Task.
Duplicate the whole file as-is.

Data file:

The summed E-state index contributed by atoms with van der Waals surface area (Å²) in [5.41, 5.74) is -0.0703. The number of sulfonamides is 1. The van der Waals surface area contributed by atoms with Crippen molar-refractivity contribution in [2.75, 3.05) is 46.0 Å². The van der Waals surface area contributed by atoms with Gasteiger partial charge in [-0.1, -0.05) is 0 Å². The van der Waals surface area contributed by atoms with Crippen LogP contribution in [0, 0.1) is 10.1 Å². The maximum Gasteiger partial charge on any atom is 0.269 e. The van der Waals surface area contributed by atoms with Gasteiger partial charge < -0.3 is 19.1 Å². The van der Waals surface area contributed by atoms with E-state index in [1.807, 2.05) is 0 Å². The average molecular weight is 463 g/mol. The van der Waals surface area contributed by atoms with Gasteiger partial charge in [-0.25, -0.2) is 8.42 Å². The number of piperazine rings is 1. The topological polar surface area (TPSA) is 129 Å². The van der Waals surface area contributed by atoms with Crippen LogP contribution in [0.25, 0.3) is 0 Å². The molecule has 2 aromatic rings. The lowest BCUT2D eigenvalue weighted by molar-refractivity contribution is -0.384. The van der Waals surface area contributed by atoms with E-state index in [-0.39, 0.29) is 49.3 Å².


The summed E-state index contributed by atoms with van der Waals surface area (Å²) in [5.41, 5.74) is -0.0703. The number of sulfonamides is 1. The van der Waals surface area contributed by atoms with Crippen molar-refractivity contribution in [2.75, 3.05) is 46.0 Å². The van der Waals surface area contributed by atoms with Gasteiger partial charge in [-0.1, -0.05) is 0 Å². The van der Waals surface area contributed by atoms with Crippen LogP contribution in [0, 0.1) is 10.1 Å². The maximum Gasteiger partial charge on any atom is 0.269 e. The van der Waals surface area contributed by atoms with Gasteiger partial charge < -0.3 is 19.1 Å². The van der Waals surface area contributed by atoms with E-state index in [1.807, 2.05) is 0 Å². The average molecular weight is 463 g/mol. The van der Waals surface area contributed by atoms with Gasteiger partial charge in [-0.25, -0.2) is 8.42 Å². The number of piperazine rings is 1. The topological polar surface area (TPSA) is 129 Å². The van der Waals surface area contributed by atoms with Crippen LogP contribution in [0.25, 0.3) is 0 Å². The molecule has 2 aromatic rings. The lowest BCUT2D eigenvalue weighted by molar-refractivity contribution is -0.384. The van der Waals surface area contributed by atoms with E-state index in [-0.39, 0.29) is 49.3 Å².